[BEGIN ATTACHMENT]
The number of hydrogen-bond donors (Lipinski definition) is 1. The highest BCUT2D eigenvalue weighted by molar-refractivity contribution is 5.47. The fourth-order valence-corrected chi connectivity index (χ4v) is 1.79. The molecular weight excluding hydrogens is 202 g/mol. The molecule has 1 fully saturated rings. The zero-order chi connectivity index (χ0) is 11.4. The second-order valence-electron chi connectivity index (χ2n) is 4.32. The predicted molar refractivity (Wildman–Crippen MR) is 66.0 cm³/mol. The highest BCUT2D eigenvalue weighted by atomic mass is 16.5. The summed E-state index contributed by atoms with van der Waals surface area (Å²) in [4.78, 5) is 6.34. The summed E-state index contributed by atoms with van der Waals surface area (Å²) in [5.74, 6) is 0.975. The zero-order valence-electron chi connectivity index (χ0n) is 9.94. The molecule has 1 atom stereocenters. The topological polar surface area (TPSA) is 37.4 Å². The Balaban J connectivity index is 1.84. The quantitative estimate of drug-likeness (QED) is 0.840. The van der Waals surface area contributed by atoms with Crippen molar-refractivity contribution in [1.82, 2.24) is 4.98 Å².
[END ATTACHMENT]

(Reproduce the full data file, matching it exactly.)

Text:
The number of hydrogen-bond donors (Lipinski definition) is 1. The highest BCUT2D eigenvalue weighted by molar-refractivity contribution is 5.47. The fourth-order valence-corrected chi connectivity index (χ4v) is 1.79. The molecular weight excluding hydrogens is 202 g/mol. The molecule has 1 fully saturated rings. The zero-order chi connectivity index (χ0) is 11.4. The second-order valence-electron chi connectivity index (χ2n) is 4.32. The predicted molar refractivity (Wildman–Crippen MR) is 66.0 cm³/mol. The highest BCUT2D eigenvalue weighted by atomic mass is 16.5. The summed E-state index contributed by atoms with van der Waals surface area (Å²) in [4.78, 5) is 6.34. The summed E-state index contributed by atoms with van der Waals surface area (Å²) in [5.74, 6) is 0.975. The zero-order valence-electron chi connectivity index (χ0n) is 9.94. The molecule has 1 atom stereocenters. The topological polar surface area (TPSA) is 37.4 Å². The Balaban J connectivity index is 1.84. The quantitative estimate of drug-likeness (QED) is 0.840. The van der Waals surface area contributed by atoms with Crippen molar-refractivity contribution in [1.82, 2.24) is 4.98 Å².